Last year at this time, I was busy creating a curriculum to use with teenagers to warn them of the dangers—and permanence—of their cyber identities. The thrust of the lesson was that their uploaded images and status updates, no matter how quickly removed, remain—and forever become part of their identity. [Thank you, U.S. Representative Anthony David Weiner (D-N.Y.), for demonstrating the importance of this lesson.]
What I failed to realize, however, is that online identities can just as quickly vanish without a trace…
I had been reading Sophie Kinsella’s The Undomestic Goddess—no, not for teaching in my English classes—and the main character, a lawyer about to become partner in a prestigious firm in London, fell from grace, ran away, and then later discovered that all traces of her affiliation with the law firm had been erased from its Website. (An online search tied her identity, unfortunately, to the mishap that caused her fall from grace, but her positive career thus far had been erased.)
It seemed a strictly novel, or fictional, experience to me until a friend of mine experienced that same thing. My friend had been a public figure in his community for nearly 30 years when family circumstances preempted an early, quick, retirement. Alerted to his sudden departure, I searched the company’s Website to find an announcement of his retirement.
Nothing. Not only did the site not contain an announcement of his departure, but in addition all traces of his employment had been removed—even before his official last day on the job. The local newspaper covered his departure with a one-source story—he as the source. No company spokesman thanked him for a job well done and his years of dedication. The report simply stated that he retired early for a family emergency and was sad to leave.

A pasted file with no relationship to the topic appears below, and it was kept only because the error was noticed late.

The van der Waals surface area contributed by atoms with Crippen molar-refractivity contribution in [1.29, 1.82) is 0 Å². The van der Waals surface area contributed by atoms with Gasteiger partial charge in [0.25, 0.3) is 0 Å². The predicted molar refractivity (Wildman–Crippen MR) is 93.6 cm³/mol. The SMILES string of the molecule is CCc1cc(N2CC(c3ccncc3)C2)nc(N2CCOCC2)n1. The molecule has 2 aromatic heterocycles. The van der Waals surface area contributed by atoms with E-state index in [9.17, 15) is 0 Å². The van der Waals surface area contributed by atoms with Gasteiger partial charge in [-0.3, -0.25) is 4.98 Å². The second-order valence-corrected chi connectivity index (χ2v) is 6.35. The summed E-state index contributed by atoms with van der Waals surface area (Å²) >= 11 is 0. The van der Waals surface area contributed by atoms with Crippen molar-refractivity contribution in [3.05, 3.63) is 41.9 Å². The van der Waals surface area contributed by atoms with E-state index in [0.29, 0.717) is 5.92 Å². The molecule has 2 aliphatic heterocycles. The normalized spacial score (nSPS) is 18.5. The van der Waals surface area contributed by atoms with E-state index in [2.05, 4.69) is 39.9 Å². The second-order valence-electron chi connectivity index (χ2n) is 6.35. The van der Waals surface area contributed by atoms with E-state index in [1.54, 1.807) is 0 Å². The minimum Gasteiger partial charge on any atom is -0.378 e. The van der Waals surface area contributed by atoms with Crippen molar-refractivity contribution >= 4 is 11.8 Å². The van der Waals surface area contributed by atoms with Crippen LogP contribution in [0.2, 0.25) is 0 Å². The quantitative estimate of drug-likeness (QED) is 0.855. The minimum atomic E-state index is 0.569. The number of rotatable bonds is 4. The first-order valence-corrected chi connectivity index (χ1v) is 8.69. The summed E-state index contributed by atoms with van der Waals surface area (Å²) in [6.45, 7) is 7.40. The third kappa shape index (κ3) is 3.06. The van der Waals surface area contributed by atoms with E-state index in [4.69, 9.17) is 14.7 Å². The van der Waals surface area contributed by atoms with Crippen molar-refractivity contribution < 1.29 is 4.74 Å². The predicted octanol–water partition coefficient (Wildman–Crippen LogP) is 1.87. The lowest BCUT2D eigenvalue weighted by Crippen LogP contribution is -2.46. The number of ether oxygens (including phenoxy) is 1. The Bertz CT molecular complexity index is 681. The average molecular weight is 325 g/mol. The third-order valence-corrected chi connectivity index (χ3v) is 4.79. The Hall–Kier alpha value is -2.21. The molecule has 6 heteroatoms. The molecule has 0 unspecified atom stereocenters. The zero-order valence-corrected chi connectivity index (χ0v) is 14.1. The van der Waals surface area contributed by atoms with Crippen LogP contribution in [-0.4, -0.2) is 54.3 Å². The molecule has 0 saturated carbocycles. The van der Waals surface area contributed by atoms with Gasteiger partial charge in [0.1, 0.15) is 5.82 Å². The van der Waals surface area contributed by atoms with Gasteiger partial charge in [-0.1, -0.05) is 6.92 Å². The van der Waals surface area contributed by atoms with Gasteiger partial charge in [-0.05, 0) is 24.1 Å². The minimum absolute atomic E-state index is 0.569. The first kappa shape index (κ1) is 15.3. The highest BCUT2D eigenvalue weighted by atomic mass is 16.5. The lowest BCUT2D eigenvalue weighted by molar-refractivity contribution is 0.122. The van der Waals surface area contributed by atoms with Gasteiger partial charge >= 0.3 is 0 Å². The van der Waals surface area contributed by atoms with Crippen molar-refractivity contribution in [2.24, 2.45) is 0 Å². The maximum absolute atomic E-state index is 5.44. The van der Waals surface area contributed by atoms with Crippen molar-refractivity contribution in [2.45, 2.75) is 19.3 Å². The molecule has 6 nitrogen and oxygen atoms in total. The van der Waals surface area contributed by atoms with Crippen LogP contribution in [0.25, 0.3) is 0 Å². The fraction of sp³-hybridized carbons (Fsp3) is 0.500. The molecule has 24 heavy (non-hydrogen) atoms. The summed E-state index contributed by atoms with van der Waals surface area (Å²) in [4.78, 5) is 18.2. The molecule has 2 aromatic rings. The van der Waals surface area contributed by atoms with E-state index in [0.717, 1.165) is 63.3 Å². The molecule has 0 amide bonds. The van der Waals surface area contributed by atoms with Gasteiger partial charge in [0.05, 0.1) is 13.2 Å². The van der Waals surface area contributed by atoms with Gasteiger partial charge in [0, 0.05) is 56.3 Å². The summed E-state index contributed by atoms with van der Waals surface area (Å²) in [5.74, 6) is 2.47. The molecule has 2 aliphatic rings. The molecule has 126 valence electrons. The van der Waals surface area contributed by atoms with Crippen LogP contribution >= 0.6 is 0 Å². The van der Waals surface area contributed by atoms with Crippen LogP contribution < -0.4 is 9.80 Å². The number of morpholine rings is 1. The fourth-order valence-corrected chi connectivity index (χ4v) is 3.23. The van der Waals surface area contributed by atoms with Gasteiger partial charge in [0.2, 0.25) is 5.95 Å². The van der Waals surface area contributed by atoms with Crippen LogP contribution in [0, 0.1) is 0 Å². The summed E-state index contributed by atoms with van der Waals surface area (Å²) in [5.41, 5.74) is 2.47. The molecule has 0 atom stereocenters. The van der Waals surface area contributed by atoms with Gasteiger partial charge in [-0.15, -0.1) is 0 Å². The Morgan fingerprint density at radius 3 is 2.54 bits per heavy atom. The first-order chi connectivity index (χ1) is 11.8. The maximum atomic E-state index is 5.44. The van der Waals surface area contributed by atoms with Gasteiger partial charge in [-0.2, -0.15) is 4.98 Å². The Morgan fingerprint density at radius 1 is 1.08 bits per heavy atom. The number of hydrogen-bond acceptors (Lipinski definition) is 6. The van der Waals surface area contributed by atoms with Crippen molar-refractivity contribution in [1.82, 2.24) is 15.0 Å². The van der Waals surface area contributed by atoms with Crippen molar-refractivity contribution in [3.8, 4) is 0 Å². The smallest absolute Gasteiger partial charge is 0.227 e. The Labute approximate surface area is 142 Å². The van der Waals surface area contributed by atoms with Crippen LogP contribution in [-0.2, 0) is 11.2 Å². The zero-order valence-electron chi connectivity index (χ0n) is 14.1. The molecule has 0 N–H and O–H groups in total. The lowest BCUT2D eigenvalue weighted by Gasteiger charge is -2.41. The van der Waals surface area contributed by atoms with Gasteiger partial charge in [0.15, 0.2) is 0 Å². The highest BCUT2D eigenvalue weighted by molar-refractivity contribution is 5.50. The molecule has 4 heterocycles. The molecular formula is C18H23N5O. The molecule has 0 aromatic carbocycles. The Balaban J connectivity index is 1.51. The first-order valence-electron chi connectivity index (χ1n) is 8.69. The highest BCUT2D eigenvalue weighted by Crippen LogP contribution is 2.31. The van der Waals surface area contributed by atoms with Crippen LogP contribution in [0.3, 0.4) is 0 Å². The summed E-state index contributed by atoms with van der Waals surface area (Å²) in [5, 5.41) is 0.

Thirty years of employment erased from cyberspace.
Our online selves are that transient and powerless, it seems. It reminds me of Romans 7:15 (which I constantly call my personal diet plan): “For what I want to do I do not do, but what I hate I do.” In real life, this discusses our struggles: We know what we should do but fail to do it; we know what we shouldn’t do and too often do it. (You can see how this might cause a diet to fail, too.)
In virtual life, this might appear like this: The good reports about us we might want broadcasted may disappear while the gory details we’d prefer to hide remain public knowledge. As I have warned my students, we really can’t erase any failing we may have broadcast to the cyber world. But I’ve also learned the flip side of that: We can’t necessarily keep the good reports out there either.
Yes, we should be aware of our social identity, but we also can’t allow it to define who we really are. I hope U.S. Rep. Weiner, at least for the sake of his child, is able to get beyond the identity he thrust privately into the public spotlight. I am praying for my friend to forgive his former employer and move on—into even more significant success.
For the cyber world, as powerful and all-consuming as it seems, isn’t our true audience. As Romans 7 concludes, thanks to our Lord Jesus Christ, we are able to get beyond the “law” of Romans 7 and live as we should.
Thanks to our Lord Jesus Christ, we can put the past behind us—the good, the bad, the ugly—and perform. For an audience of One. Without a trace of insecurity or pride.